Finally, OAO argues that the solicitation was defective since it did not include evaluation factors or a clear statement of how the Army was to evaluate proposals and make award.
As a preliminary matter, the Army argues that 21st Century is not an interested party. Our Bid Protest Regulations, 4 C.F.R. Secs. 21.0(a) and 21.1(a) (1988), require that a party be "interested" before we will consider its protest. We have held that a protester is not interested where it would not be in line for award if its protest were upheld. Associates, Inc., B-225843.4, July 22, 1988, 88-2 CPD Para. 69. Based on the final prices, 21st Century is third in line for award behind Standard and OAO; further, 21st Century has not challenged the agency's evaluation of OAO. Thus, even if 21st Century's protest were sustained, 21st Century still would not be eligible for award as OAO would be next in line. Accordingly, 21st Century is not an interested party to challenge the award to Standard. /1/
Turning to the merits of OAO's protest, notwithstanding language in amendment No. 0001 calling for rejection of proposals that fail to demonstrate characteristics included in any of the listed provisions, we see nothing objectionable in the Army's decision to retain Standard in the competition even though Standard did not have a robot ready to test in April. The Army indicates that it allowed Standard to participate in the second demonstration because its price was low, the preaward survey indicated that Standard was technically capable and because of representations by Standard that it could develop a robot meeting the requirements. In our view, that decision, which increased competition, was reasonable. In any event, we do not believe that OAO is in a position to complain since, although it had a robot to test in April, that robot did not pass the demonstration test.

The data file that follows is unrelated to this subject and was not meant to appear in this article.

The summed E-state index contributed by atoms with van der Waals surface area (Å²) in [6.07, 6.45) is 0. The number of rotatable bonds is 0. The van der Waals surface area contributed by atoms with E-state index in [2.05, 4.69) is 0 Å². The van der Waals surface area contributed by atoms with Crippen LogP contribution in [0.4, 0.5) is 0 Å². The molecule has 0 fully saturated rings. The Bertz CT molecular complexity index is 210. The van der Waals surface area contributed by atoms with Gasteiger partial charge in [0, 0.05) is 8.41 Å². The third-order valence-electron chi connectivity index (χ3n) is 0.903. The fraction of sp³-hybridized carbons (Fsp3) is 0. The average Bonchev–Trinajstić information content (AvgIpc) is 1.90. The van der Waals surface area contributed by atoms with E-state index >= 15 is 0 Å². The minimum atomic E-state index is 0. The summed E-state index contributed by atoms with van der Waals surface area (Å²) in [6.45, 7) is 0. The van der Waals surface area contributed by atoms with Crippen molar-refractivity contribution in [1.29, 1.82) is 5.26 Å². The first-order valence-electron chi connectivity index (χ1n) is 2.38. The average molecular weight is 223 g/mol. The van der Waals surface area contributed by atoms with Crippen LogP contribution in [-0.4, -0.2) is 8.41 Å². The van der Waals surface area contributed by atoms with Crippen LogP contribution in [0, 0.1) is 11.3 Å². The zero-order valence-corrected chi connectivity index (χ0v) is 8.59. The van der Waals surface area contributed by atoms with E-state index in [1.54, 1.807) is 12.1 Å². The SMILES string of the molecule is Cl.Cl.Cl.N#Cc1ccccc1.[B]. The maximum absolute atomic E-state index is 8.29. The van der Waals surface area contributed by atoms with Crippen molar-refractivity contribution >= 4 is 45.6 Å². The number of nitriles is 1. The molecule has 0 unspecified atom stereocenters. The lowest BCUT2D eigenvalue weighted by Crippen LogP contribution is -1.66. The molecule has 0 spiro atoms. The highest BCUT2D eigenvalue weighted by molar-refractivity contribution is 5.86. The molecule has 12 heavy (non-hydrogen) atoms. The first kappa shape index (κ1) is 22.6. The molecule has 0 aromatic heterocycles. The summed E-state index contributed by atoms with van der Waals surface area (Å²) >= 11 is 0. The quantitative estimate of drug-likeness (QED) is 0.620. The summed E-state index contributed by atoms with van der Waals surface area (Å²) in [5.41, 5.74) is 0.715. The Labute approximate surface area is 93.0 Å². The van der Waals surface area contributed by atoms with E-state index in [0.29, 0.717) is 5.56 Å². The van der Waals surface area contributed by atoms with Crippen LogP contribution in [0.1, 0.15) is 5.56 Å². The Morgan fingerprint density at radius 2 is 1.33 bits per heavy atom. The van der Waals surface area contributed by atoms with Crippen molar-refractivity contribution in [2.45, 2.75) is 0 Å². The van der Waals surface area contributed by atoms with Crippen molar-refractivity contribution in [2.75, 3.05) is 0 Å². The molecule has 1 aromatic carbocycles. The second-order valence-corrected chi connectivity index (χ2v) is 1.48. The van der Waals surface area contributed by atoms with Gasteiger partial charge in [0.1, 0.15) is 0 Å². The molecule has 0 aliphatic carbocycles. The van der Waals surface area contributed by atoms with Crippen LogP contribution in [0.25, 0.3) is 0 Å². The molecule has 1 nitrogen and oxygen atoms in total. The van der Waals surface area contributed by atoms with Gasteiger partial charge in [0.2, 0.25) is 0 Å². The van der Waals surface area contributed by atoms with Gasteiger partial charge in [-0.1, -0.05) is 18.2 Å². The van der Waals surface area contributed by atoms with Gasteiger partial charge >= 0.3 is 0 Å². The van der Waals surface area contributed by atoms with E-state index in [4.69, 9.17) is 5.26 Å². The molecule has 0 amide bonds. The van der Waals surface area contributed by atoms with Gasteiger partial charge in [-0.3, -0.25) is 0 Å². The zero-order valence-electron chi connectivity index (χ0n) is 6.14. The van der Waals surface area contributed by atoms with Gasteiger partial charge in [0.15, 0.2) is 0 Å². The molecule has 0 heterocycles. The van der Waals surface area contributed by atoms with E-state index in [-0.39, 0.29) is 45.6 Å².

We also reject the argument that Standard's robot tested in June did not meet the RFP's mature design requirement. The solicitation defines a robot of mature design as one "the major components of which are currently available off-the-shelf and have been in production for at least one year." In our view, the RFP does not mean that the robot itself must be an off-the-shelf item but that it be made up of major components that are available off-the-shelf. Although OAO argues that Standard's robot should have been rejected because it was a prototype developed for this procurement, the Army notes that all offerors, except 21st Century offered prototype robots. Thus, it appears that most of the offerors and the agency interpreted the mature design requirement as we do.
According to the Army, the demonstration test team verified Standard's compliance with the mature design requirement through information in commercial manuals submitted with the proposal, information provided by Standard at the demonstration and personal knowledge of the commercial availability of the major components of Standard's robot. Although OAO generally disputes the Army's view, the protester refers to no major component of Standard's robot that was not currently available off-the- shelf and in production for 1 year and therefore we have no basis upon which to question the acceptance of the Standard robot as a mature design.
OAO also contends that the award to Standard was improper since the demonstration test team did not physically test Standard's robot for compliance with each of the provisions listed in amendment No. 0002. Essentially, the protester maintains that if the Army could not verify an offeror's compliance with the requirements by actual "pass/fail" testing then that offeror should have been failed for that characteristic and its robot rejected as unacceptable. We do not agree.